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Wedding Party

late stages of multiple sclerosis   we lift the wheelchair up over the stone entry steps ruined queen still on her throne   we are her wheelchair bearers who will soon be her pall bearers   inside the celebration goes on full of sound…   does she open even an eye, mother of the... read more

Ambiguous Privacy

Ambiguous privacy of  poem   What no one knows is all mine   It shines in my quiet night   It stars in my inside sky   Song is made well before song   It pours out found and... read more

The Problem

The Problem He was astonished to discover that after he had solved the problem on which he had worked for twenty-seven years, after he had disposed of all the objections to his proof, he missed the problem in its unsolved state. Yes, there had been great satisfaction in completing the proof, even exhilaration.  Yes, there had been an access of inner pride, a sense of validation after long years of wandering in what felt like a succession of deserts.   Yes, he had enjoyed the discomfiture of rivals who had come close to mocking him and his methods over the years,.  All that was true.   He had achieved a new degree of eminence and was treated with new respect. But he missed the problem in its raw state, when it was new and tantalizing, when it seemed like it would defeat him countless times, when it allowed him hints as to how to approach and then showed him that those hints were spurious, perhaps deliberate ruses to throw him off. It was not only that he had no idea what to do with himself, how to invest his heart and mind. He was an empty creature and felt lost in his emptiness. All this was the case, indubitably so. However, the real ache was more intimate, nearer his heart,     He missed the problem the way you might miss a lover, but not just any lover, rather one who had been everything to you, so that that lover had been all that you really knew of yourself over a very long period of time.   While you were so engaged that long... read more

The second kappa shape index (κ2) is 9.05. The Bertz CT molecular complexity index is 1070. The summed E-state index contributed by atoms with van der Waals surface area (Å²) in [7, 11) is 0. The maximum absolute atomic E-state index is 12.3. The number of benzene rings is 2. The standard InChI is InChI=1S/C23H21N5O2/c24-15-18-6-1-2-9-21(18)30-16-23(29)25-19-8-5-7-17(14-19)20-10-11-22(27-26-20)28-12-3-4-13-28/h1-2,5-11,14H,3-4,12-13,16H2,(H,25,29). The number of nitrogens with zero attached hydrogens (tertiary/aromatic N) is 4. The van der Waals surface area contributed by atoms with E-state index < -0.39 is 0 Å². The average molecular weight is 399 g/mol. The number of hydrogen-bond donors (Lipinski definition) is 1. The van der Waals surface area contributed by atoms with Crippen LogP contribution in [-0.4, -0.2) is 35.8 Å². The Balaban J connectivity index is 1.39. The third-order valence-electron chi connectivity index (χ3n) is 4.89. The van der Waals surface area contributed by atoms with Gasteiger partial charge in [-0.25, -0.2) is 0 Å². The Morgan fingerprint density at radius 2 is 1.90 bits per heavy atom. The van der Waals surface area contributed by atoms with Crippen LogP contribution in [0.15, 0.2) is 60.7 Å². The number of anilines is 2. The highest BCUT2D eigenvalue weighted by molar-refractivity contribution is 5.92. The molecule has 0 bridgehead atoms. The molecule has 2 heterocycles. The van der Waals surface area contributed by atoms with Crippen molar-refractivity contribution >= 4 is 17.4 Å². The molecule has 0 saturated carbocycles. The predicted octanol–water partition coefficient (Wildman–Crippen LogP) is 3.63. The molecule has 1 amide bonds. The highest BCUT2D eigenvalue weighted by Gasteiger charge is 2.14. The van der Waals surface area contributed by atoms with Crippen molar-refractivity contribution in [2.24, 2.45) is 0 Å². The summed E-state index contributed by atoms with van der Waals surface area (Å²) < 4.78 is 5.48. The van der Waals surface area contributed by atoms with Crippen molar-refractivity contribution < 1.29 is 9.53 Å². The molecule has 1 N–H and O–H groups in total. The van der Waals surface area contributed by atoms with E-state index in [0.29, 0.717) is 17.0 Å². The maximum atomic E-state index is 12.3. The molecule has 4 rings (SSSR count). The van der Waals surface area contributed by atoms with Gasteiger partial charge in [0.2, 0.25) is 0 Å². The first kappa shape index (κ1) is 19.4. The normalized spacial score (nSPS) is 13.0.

Help And Hell

If you ask for help and catch hell, you will learn not to ask for help.  The result is solitary confinement. read more

Henri Michoux

When we lived in Paris in the early fifties of the last century when I was a little boy of six, seven, maybe eight, my father was a mystery.   For me as a child (and perhaps for all the rest of me as well) everything was mystery. It surged before me in sensory immediacy, just as it was, yet always changing, full at once of caprice and the immutability of actually being.   Looking back I see that we lived well as citizens of a conquering/liberating power, even though we had no refrigerator and the furnace worked intermittently.   We were privileged, an anomalous status for people who belonged to a faith whose remnants were just clinging to life and trembling with knowledge of the once and future terror. The Second World War was not truly over.   It raged on in the heads and hearts of so many who were silent, including my father. The dead had met their deaths by combat, by extermination, by accident, by hidden acts of cruelty intimate beyond naming and yet they were not dead because the living clung to them, scrapped desperately to reach them and failed. The living were thrown back on their own minuscule and diminished resources. This was all they had as their dreams in nights of fitful sleep kept reminding them of the radical amputations they had suffered. Three or four times of a Sunday afternoon my father and I walked along the banks of the Seine.   I had no idea what he was thinking nor even did I have an idea of trying to form an idea of what he... read more